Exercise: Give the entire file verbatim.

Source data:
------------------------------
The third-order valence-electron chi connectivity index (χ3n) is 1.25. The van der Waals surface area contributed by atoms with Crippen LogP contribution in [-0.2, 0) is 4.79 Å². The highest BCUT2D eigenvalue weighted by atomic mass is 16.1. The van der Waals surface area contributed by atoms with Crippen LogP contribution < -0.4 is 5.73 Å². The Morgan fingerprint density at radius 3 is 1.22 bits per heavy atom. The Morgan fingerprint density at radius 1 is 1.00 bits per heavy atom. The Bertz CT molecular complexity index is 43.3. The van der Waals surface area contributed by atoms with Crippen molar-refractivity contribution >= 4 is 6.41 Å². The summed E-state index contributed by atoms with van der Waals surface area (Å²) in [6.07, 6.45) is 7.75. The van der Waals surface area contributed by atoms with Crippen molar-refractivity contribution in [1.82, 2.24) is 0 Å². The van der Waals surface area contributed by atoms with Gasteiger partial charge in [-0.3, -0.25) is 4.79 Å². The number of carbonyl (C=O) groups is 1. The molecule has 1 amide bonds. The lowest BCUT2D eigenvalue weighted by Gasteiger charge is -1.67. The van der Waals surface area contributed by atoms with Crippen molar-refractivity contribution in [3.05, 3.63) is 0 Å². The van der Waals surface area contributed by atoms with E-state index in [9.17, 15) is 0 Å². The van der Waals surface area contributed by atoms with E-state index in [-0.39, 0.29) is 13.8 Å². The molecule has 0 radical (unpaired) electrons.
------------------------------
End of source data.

The third-order valence-electron chi connectivity index (χ3n) is 1.25. The van der Waals surface area contributed by atoms with Crippen LogP contribution in [-0.2, 0) is 4.79 Å². The highest BCUT2D eigenvalue weighted by atomic mass is 16.1. The van der Waals surface area contributed by atoms with Crippen LogP contribution < -0.4 is 5.73 Å². The Morgan fingerprint density at radius 3 is 1.22 bits per heavy atom. The Morgan fingerprint density at radius 1 is 1.00 bits per heavy atom. The Bertz CT molecular complexity index is 43.3. The van der Waals surface area contributed by atoms with Crippen molar-refractivity contribution >= 4 is 6.41 Å². The summed E-state index contributed by atoms with van der Waals surface area (Å²) in [6.07, 6.45) is 7.75. The van der Waals surface area contributed by atoms with Crippen molar-refractivity contribution in [1.82, 2.24) is 0 Å². The van der Waals surface area contributed by atoms with Gasteiger partial charge in [-0.3, -0.25) is 4.79 Å². The number of carbonyl (C=O) groups is 1. The molecule has 1 amide bonds. The lowest BCUT2D eigenvalue weighted by Gasteiger charge is -1.67. The van der Waals surface area contributed by atoms with Crippen molar-refractivity contribution in [3.05, 3.63) is 0 Å². The van der Waals surface area contributed by atoms with E-state index in [9.17, 15) is 0 Å². The van der Waals surface area contributed by atoms with E-state index in [-0.39, 0.29) is 13.8 Å². The molecule has 0 radical (unpaired) electrons.